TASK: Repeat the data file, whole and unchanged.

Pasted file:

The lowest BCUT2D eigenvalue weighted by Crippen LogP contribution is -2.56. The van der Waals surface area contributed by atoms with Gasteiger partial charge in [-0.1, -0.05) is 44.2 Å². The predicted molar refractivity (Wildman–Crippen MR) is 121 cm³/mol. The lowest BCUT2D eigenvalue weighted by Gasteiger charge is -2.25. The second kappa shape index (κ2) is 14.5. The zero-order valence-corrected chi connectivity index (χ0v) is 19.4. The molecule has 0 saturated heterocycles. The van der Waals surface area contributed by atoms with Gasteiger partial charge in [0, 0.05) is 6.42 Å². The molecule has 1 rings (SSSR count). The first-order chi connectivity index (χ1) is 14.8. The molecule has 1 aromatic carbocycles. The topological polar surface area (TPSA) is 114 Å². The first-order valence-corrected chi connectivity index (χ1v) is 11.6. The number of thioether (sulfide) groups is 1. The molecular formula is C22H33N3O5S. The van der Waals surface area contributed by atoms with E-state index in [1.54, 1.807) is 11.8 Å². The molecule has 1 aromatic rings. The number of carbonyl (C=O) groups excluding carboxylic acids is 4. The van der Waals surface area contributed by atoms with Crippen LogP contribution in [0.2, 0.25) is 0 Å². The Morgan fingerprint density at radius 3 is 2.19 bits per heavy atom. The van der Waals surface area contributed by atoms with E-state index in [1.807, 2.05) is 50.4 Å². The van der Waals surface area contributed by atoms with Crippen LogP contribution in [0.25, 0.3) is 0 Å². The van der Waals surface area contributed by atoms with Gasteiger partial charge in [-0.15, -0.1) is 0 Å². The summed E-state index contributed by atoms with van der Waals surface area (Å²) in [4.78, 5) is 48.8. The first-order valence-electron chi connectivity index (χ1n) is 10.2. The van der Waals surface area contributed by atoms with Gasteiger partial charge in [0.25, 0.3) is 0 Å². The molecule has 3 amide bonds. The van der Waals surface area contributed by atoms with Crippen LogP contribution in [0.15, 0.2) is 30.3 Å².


The lowest BCUT2D eigenvalue weighted by Crippen LogP contribution is -2.56. The van der Waals surface area contributed by atoms with Gasteiger partial charge in [-0.1, -0.05) is 44.2 Å². The predicted molar refractivity (Wildman–Crippen MR) is 121 cm³/mol. The lowest BCUT2D eigenvalue weighted by Gasteiger charge is -2.25. The second kappa shape index (κ2) is 14.5. The zero-order valence-corrected chi connectivity index (χ0v) is 19.4. The molecule has 0 saturated heterocycles. The van der Waals surface area contributed by atoms with Gasteiger partial charge in [0, 0.05) is 6.42 Å². The molecule has 1 rings (SSSR count). The first-order chi connectivity index (χ1) is 14.8. The molecule has 1 aromatic carbocycles. The topological polar surface area (TPSA) is 114 Å². The first-order valence-corrected chi connectivity index (χ1v) is 11.6. The number of thioether (sulfide) groups is 1. The molecular formula is C22H33N3O5S. The van der Waals surface area contributed by atoms with E-state index in [1.54, 1.807) is 11.8 Å². The molecule has 1 aromatic rings. The number of carbonyl (C=O) groups excluding carboxylic acids is 4. The van der Waals surface area contributed by atoms with Crippen LogP contribution in [0.2, 0.25) is 0 Å². The Morgan fingerprint density at radius 3 is 2.19 bits per heavy atom. The van der Waals surface area contributed by atoms with E-state index in [1.807, 2.05) is 50.4 Å². The van der Waals surface area contributed by atoms with Crippen LogP contribution in [0.25, 0.3) is 0 Å². The van der Waals surface area contributed by atoms with Gasteiger partial charge in [-0.15, -0.1) is 0 Å². The summed E-state index contributed by atoms with van der Waals surface area (Å²) in [4.78, 5) is 48.8. The first-order valence-electron chi connectivity index (χ1n) is 10.2. The van der Waals surface area contributed by atoms with Gasteiger partial charge in [0.25, 0.3) is 0 Å². The molecule has 3 amide bonds. The van der Waals surface area contributed by atoms with Crippen LogP contribution in [0.15, 0.2) is 30.3 Å².